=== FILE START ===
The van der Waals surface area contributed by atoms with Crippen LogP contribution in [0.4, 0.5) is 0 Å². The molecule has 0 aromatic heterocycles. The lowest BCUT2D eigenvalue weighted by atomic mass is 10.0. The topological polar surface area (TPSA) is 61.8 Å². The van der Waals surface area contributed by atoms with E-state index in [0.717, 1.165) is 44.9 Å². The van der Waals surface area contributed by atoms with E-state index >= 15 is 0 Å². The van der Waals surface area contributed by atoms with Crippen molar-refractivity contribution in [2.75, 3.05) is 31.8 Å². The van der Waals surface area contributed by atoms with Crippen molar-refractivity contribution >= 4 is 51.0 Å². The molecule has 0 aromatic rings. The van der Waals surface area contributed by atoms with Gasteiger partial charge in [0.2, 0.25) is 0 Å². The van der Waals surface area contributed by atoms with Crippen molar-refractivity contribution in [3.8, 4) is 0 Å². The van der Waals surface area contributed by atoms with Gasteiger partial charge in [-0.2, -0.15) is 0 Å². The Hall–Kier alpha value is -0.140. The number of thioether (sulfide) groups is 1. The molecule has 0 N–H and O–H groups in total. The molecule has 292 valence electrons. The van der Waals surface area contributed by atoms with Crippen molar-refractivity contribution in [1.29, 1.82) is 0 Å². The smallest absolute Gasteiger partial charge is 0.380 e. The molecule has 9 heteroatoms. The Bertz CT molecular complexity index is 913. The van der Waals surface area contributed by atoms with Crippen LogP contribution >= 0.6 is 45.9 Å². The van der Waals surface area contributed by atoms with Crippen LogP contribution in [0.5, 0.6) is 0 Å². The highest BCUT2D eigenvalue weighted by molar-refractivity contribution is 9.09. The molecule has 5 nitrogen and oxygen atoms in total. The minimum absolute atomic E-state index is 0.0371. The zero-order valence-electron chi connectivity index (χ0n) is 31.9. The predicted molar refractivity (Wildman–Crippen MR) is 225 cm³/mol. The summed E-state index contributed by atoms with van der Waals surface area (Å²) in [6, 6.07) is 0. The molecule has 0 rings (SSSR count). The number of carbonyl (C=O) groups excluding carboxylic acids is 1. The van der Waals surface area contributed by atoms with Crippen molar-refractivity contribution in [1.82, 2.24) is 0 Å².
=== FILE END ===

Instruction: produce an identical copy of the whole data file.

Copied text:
The van der Waals surface area contributed by atoms with Crippen LogP contribution in [0.4, 0.5) is 0 Å². The molecule has 0 aromatic heterocycles. The lowest BCUT2D eigenvalue weighted by atomic mass is 10.0. The topological polar surface area (TPSA) is 61.8 Å². The van der Waals surface area contributed by atoms with E-state index in [0.717, 1.165) is 44.9 Å². The van der Waals surface area contributed by atoms with E-state index >= 15 is 0 Å². The van der Waals surface area contributed by atoms with Crippen molar-refractivity contribution in [2.75, 3.05) is 31.8 Å². The van der Waals surface area contributed by atoms with Crippen molar-refractivity contribution >= 4 is 51.0 Å². The molecule has 0 aromatic rings. The van der Waals surface area contributed by atoms with Gasteiger partial charge in [0.2, 0.25) is 0 Å². The van der Waals surface area contributed by atoms with Crippen molar-refractivity contribution in [3.8, 4) is 0 Å². The van der Waals surface area contributed by atoms with Gasteiger partial charge in [-0.2, -0.15) is 0 Å². The Hall–Kier alpha value is -0.140. The number of thioether (sulfide) groups is 1. The molecule has 0 N–H and O–H groups in total. The molecule has 292 valence electrons. The van der Waals surface area contributed by atoms with Crippen molar-refractivity contribution in [1.29, 1.82) is 0 Å². The smallest absolute Gasteiger partial charge is 0.380 e. The molecule has 9 heteroatoms. The Bertz CT molecular complexity index is 913. The van der Waals surface area contributed by atoms with Crippen LogP contribution >= 0.6 is 45.9 Å². The van der Waals surface area contributed by atoms with Crippen LogP contribution in [0.5, 0.6) is 0 Å². The highest BCUT2D eigenvalue weighted by molar-refractivity contribution is 9.09. The molecule has 5 nitrogen and oxygen atoms in total. The minimum absolute atomic E-state index is 0.0371. The zero-order valence-electron chi connectivity index (χ0n) is 31.9. The predicted molar refractivity (Wildman–Crippen MR) is 225 cm³/mol. The summed E-state index contributed by atoms with van der Waals surface area (Å²) in [6, 6.07) is 0. The molecule has 0 rings (SSSR count). The number of carbonyl (C=O) groups excluding carboxylic acids is 1. The van der Waals surface area contributed by atoms with Crippen molar-refractivity contribution in [1.82, 2.24) is 0 Å².